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Canon EOS Crop Sensor for HD
APS-C sensor cameras including the 80D, 70D, 7D Mk. II, 7D, EOS M and Rebel models for HD video recording.


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Old January 24th, 2010, 10:31 AM   #16
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Originally Posted by Jack Derman View Post
Perrone:
I have worked with HDV material on an first generation AMD dual core from 2005 with only 2 gigs of RAM. No problems on that. The .mov files I created from the original .m2t were very smooth and nice. Granted, as you have explained, that material has about half the bitrate of the 7d files, but then again my current machine is about 4x as powerful as my previous. It is far from a "consumer" spec PC, so I very much doubt my computer is at fault here. I'm more compelled to blame Windows 7, which, in retrospect, should have never upgraded to...
Not only is HDV half the bitrate, it's also not full frame, and it uses a completetely different encoding strategy with MUCH simpler math required to decode on the fly. For most people this trifecta is too much to overcome... higher bitrate, larger frame size, far more complicated codec. It's nothing like HDV.

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The codec just makes my life easier while editing, it doesn't increase the quality of production or the piece of work.
Quite the contrary. Moving to a 10bit codec in post can increase your quality as you manipulate the footage. The difference can me quite large and very easy to see. Especially if you are manipulating colors (white balance, color grading).


It seems I cannot convince you of what you're up against. So I wish you the best.
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Old January 25th, 2010, 02:09 AM   #17
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Interesting, I will need to look at some options regarding my computer...perhaps I need to run those adobe updates I've been delaying...

And Perrone, you have not failed in convincing me. I KNOW I should probably be editing in a 10-bit .avi codec, but I'm just not convinced that I NEED cineform to do that.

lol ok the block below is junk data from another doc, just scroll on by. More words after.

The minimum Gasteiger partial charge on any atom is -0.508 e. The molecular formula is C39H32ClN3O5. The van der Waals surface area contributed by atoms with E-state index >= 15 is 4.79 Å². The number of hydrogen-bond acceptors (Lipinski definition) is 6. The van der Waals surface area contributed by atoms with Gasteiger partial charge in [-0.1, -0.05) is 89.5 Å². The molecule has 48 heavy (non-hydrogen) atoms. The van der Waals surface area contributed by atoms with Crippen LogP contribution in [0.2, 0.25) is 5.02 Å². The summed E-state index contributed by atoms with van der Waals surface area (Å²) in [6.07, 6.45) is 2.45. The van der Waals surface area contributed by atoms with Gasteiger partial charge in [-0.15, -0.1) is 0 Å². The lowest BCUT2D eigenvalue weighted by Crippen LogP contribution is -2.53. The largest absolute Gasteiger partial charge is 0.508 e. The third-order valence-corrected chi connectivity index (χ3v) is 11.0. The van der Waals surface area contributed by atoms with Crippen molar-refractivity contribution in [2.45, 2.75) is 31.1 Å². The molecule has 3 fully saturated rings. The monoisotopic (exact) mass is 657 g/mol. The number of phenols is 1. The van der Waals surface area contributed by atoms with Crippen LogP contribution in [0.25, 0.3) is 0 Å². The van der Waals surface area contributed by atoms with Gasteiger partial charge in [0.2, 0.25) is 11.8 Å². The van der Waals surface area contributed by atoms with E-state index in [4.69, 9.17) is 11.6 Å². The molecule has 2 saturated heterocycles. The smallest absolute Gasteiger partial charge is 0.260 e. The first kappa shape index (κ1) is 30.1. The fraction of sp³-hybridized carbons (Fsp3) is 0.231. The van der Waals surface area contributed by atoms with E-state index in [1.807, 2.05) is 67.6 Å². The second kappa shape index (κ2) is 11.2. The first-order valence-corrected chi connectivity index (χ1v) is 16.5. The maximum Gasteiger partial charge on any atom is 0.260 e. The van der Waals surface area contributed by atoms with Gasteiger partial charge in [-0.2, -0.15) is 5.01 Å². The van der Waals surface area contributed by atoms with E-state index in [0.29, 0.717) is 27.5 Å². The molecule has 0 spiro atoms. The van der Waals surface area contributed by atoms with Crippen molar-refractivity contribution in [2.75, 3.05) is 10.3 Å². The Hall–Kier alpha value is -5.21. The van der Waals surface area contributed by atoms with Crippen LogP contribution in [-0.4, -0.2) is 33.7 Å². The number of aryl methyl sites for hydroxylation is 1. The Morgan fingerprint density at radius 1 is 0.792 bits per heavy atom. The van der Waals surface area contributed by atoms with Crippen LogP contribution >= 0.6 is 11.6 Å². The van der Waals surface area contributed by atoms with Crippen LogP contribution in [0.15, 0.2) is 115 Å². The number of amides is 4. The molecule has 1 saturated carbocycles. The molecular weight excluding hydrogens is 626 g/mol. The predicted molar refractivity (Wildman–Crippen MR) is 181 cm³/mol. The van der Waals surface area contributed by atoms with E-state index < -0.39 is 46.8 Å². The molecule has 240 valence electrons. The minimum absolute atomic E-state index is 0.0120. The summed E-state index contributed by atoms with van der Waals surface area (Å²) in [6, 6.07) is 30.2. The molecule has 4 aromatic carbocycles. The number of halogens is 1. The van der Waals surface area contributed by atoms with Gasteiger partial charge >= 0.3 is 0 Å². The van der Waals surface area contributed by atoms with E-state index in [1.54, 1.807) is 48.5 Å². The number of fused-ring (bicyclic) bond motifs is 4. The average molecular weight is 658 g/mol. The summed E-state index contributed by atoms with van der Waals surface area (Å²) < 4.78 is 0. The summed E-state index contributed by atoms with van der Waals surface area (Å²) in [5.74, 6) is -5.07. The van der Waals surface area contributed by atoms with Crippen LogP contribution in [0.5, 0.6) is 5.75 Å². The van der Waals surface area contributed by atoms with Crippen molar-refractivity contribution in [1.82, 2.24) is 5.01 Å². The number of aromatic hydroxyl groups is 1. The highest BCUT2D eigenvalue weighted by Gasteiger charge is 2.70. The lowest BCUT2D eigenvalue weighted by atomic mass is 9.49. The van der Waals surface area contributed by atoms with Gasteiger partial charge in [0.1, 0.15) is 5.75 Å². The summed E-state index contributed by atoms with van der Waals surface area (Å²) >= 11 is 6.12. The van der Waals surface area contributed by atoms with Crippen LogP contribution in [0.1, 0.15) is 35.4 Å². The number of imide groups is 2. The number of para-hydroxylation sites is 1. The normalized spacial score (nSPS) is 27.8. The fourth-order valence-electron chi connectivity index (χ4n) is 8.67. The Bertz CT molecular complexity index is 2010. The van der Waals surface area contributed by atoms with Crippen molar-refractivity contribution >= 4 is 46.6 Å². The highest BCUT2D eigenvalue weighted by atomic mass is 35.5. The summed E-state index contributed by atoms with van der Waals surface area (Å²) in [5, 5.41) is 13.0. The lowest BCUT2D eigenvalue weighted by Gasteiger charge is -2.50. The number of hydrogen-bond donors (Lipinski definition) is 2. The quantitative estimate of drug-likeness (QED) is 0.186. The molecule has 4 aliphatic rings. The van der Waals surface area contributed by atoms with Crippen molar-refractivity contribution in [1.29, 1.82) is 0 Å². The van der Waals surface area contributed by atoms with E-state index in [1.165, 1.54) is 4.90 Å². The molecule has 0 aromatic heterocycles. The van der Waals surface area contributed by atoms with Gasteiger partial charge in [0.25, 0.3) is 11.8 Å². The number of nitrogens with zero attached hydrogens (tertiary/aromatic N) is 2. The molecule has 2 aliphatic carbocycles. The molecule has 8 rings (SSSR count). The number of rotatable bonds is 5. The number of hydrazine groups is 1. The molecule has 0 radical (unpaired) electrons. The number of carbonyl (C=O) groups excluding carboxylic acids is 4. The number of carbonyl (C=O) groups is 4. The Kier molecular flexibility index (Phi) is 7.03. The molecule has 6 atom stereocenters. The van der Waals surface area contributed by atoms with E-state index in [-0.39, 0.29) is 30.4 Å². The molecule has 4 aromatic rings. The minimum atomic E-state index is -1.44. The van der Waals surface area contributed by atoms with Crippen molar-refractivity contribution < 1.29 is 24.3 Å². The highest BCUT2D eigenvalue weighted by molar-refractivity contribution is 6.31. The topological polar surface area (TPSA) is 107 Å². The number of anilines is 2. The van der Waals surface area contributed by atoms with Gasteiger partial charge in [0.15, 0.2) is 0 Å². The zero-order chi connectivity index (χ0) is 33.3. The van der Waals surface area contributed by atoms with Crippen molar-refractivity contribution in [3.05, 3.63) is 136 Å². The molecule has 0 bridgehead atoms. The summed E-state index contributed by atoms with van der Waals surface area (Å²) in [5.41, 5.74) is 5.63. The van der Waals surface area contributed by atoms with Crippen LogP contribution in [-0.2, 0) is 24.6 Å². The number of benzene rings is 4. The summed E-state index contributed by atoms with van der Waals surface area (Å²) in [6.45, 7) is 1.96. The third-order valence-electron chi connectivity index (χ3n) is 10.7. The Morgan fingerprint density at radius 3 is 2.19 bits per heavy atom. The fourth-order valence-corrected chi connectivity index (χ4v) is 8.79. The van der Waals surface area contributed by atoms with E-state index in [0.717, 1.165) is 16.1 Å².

I'll work with proxies for now as its doing pretty fine. My question is, however, do I replace the proxy footage with the original 7d h.264 .mov files, or link them to DNxHD files? I'm judging by the information in this post that my various cuts will have less of an impact on the DNxHD files than the h.264 files.
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Old January 25th, 2010, 02:46 AM   #18
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And Perrone, you have not failed in convincing me. I KNOW I should probably be editing in a 10-bit .avi codec, but I'm just not convinced that I NEED cineform to do that.
What other 10-bit .AVI codecs are you aware of? I'm not aware of any.

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Originally Posted by Jack Derman View Post
I'll work with proxies for now as its doing pretty fine. My question is, however, do I replace the proxy footage with the original 7d h.264 .mov files, or link them to DNxHD files? I'm judging by the information in this post that my various cuts will have less of an impact on the DNxHD files than the h.264 files.
The point of Proxy footage is that you have a low-res but accurate representation of the original or source footage on the timeline to work with. The inherent problem here is that you either need an AVCHD proxy set to work on and replace with the full-res AVCHD files, or you need a proxy DNxHD set which is DNxHD 36, but that will still run like a dog in Premiere. And you'd need to replace it with the full res DNxHD files instead of the original AVCHD sources.

Ideally, you'd want your proxy files to be encoded with the same codec as the source footage so the color space is the same, and so that the changes you make on the proxy will accurately reflect the changes on the full sized images. You just cannot guarantee this if your proxy is encoded differently from the full size files. I've done it that way and it was always more work.

There's lots of ways around this problem. But all will cost you time, convenience, or quality. I "can't" use Cineform, so I choose to sacrifice time, because I refuse to sacrifice quality.
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Old January 25th, 2010, 03:04 AM   #19
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Quote:
Originally Posted by Jack Derman View Post

... my current machine is about 4x as powerful as my previous. It is far from a "consumer" spec PC, so I very much doubt my computer is at fault here. I'm more compelled to blame Windows 7, which, in retrospect, should have never upgraded to...

Bruce:
I very much agree with you, budgets account for many different factors and for myself, the $99 cost for a codec just isn't justified right now. Perahps in the future, but as it stands not so much. The codec just makes my life easier while editing, it doesn't increase the quality of production or the piece of work.

...
You mention later on that you have not applied Adobe updates, which leads me to believe that you did not do a clean install of Windows 7. In which case, who knows how well your computer is running.

That said, I believe Cineform has a free trial. Check it out and see if does the job for you. Once you realize that it actually increases the quality of your image, not just the speed of editing, you may think it's worth the $100. I think there is no doubt that it is.
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Old January 25th, 2010, 03:35 AM   #20
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WinXP 32, but i do cuts only, and nothing longer than one minute (tv spots bascially).
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